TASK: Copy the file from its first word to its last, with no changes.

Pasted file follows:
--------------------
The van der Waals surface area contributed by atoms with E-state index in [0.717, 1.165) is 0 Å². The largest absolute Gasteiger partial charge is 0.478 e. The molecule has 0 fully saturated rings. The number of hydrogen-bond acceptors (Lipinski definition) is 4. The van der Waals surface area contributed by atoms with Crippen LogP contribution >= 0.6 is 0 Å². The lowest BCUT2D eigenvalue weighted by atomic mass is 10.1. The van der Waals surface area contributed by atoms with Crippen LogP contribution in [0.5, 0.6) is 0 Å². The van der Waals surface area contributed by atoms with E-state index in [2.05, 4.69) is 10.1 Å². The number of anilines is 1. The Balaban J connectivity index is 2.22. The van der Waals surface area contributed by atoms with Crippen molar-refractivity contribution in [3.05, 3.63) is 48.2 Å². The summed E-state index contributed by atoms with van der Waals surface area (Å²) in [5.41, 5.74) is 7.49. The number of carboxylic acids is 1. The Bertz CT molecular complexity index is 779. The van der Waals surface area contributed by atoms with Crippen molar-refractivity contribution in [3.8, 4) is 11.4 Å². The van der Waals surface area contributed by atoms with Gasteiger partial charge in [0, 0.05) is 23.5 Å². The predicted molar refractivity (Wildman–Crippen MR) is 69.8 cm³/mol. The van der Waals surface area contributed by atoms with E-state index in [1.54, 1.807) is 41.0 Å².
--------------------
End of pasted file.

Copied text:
The van der Waals surface area contributed by atoms with E-state index in [0.717, 1.165) is 0 Å². The largest absolute Gasteiger partial charge is 0.478 e. The molecule has 0 fully saturated rings. The number of hydrogen-bond acceptors (Lipinski definition) is 4. The van der Waals surface area contributed by atoms with Crippen LogP contribution >= 0.6 is 0 Å². The lowest BCUT2D eigenvalue weighted by atomic mass is 10.1. The van der Waals surface area contributed by atoms with Crippen LogP contribution in [0.5, 0.6) is 0 Å². The van der Waals surface area contributed by atoms with E-state index in [2.05, 4.69) is 10.1 Å². The number of anilines is 1. The Balaban J connectivity index is 2.22. The van der Waals surface area contributed by atoms with Crippen molar-refractivity contribution in [3.05, 3.63) is 48.2 Å². The summed E-state index contributed by atoms with van der Waals surface area (Å²) in [5.41, 5.74) is 7.49. The number of carboxylic acids is 1. The Bertz CT molecular complexity index is 779. The van der Waals surface area contributed by atoms with Crippen molar-refractivity contribution in [3.8, 4) is 11.4 Å². The van der Waals surface area contributed by atoms with Gasteiger partial charge in [0, 0.05) is 23.5 Å². The predicted molar refractivity (Wildman–Crippen MR) is 69.8 cm³/mol. The van der Waals surface area contributed by atoms with E-state index in [1.54, 1.807) is 41.0 Å².